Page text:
Finally, Stosh, I think you should help your scout send a follow-up note to the Den(s) thanking them for their visit and hoping that whatever troop they choose, their scouting experience will be awesome (although he knows it will be more awesome with troop ___)!

    • #6
      Stosh,

      1) Yes deprogramming Cub Scout leaders is extremely difficult. the qualities that make them good DLs make them lousy Boy Scout leaders. As Yoda would say, "You must unlearn what you have learned." In fact I think think I will start a 12 step deprogramming program in 31 days when oldest becomes a Boy Scout. ( No, I'm not counting down )

      2) Sure you don't want to move to NC, I know a bunch a scouts AND parents who are looking for a troop like you envision.

      Comment


      • perdidochas
        perdidochas commented
        Editing a comment
        1) It is hard to deprogram Cub Scout Leaders. My recommendation (as a former DL who became an ASM) is to have the former DL become Committee members with a specific focus--I was asked to be the Advancement Chair. That gave me enough to do without giving me license to interfere. I did that for three years, and am now an ASM. It was a good way to refocus my energy. The first year, I caught myself almost going into WDL mode when the NSP (my former Webelos) were making I think the menu for their first campout. It worked for me.

      • Eagle92
        Eagle92 commented
        Editing a comment
        Peri,

        One reason why I want a troop committee member position instead of ASM or SM (don't ask). I know I need some deprogramming, and I know better. Plus I don't have the time commitment since I am still involved in Cubs.

        But yes, committee positions with a specific focus are a good way of redirecting them. Also having experienced leaders mentoring them also helps.

        BUT, IMHO, having a CC and SM who will run interference for the scouts, and get the interfering adults out of the way is a VITAL (emphasis) key. I've see one unit fallign apart becasue the CC and SM are not keeping the parents and committee from interfering.

      • jblake47
        jblake47 commented
        Editing a comment
        "BUT, IMHO, having a CC and SM who will run interference for the scouts, and get the interfering adults out of the way is a VITAL (emphasis) key. I've see one unit fallign apart becasue the CC and SM are not keeping the parents and committee from interfering."

        That is EXACTLY what happened with my last troop. My CC moved on and the new CC threw me under the bus when confronted by a couple of the parents. Without the backing of the committee, the SM will eventually get hung out to dry. The SM needs 100% of his energy directed towards the boys. Without a wing-man (CC), the SM will eventually burn out trying to do double duty with both parents and boys.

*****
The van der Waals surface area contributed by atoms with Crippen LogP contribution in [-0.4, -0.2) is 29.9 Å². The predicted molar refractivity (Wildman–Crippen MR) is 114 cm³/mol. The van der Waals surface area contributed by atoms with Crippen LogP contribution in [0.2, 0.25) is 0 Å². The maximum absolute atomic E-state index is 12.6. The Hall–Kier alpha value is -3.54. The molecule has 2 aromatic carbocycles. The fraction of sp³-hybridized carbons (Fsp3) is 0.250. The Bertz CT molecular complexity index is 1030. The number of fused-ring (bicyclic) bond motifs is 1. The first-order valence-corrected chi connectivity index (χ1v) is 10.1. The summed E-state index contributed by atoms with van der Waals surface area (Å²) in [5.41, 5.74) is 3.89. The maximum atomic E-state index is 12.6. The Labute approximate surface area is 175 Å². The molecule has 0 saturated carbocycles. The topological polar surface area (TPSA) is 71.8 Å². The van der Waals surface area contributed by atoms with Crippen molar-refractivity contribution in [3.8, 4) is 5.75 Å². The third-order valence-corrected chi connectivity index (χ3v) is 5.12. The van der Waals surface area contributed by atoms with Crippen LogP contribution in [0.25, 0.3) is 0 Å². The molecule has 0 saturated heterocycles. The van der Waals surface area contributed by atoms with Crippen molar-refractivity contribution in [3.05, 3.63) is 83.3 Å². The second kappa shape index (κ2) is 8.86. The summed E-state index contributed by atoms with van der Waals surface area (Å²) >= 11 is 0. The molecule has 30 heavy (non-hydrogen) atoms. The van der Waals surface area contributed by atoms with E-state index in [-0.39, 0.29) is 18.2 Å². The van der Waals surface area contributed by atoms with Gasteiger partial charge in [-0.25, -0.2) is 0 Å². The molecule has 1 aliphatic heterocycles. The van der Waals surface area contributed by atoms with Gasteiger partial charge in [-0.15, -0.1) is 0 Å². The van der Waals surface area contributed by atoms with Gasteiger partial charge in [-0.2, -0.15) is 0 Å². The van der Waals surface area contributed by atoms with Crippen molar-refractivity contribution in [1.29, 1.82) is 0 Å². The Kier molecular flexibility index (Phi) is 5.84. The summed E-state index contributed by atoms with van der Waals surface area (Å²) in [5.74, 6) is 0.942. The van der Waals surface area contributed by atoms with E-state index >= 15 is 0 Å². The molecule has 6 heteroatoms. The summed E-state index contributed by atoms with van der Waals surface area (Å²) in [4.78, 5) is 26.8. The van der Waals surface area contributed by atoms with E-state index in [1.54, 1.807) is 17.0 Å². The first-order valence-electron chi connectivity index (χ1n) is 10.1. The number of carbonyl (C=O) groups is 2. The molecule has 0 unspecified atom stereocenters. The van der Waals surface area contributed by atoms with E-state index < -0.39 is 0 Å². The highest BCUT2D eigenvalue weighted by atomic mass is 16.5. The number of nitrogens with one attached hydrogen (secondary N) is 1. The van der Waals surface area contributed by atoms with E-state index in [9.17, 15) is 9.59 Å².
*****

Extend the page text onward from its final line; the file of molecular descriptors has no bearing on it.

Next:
Stosh

    • #7
      Stosh,

      It's the culture clash of cubs and scouts. Just remember that, just like the boys, the adults need instruction too, moreso than the boys. Better plan would have been to have a scout table and across the room, the adult table with you there explaining the whole boy led thing. It sounds like you need to get more out in front of the adults. I'm sure the scout's parents would have been more than happy to help him with his rope making.

      Comment


      • jblake47
        jblake47 commented
        Editing a comment
        You are correct. Ideally that would have been the better option.

        I didn't think that 9 boys would show up, I was expecting about half that because the Pack wasn't really considering coming to the troop anyway.

        Once I realized the situation, it was either help my Scout or deal with the adults. My Scouts always come first!

        Not all is lost, however, there's a great teaching opportunity next week on how to recognize adult intrusions from well-meaning getting in the way on the one hand, to flat out sabotage on the other. Next week's leadership lesson is: "With all due respect, Mr. _____, that's my job, if I need help, will you be available later on?"

        The first lesson I teach my adults is not: "Don't do anything a boy can do." Instead I use: "Everything you do takes away an opportunity for a boy to develop leadership."

        Stosh

      • duckfoot
        duckfoot commented
        Editing a comment
        For sure...it's easy to Monday morning quarterback these things. We've all been there on both sides....good luck on capturing some of those webelos...

      • jblake47
        jblake47 commented
        Editing a comment
        I guess I don't quite agree with "Monday morning quarterbacking", in as much as I would going back over the game film and see where one can make improvements based on what happened.

        I tend to run a lot of AAR's for the boy leadership in that such shared review can offer up a whole lot of different view as to what could be done to make sure next time runs smoother.

        Stosh

    • #8
      edit wrong thread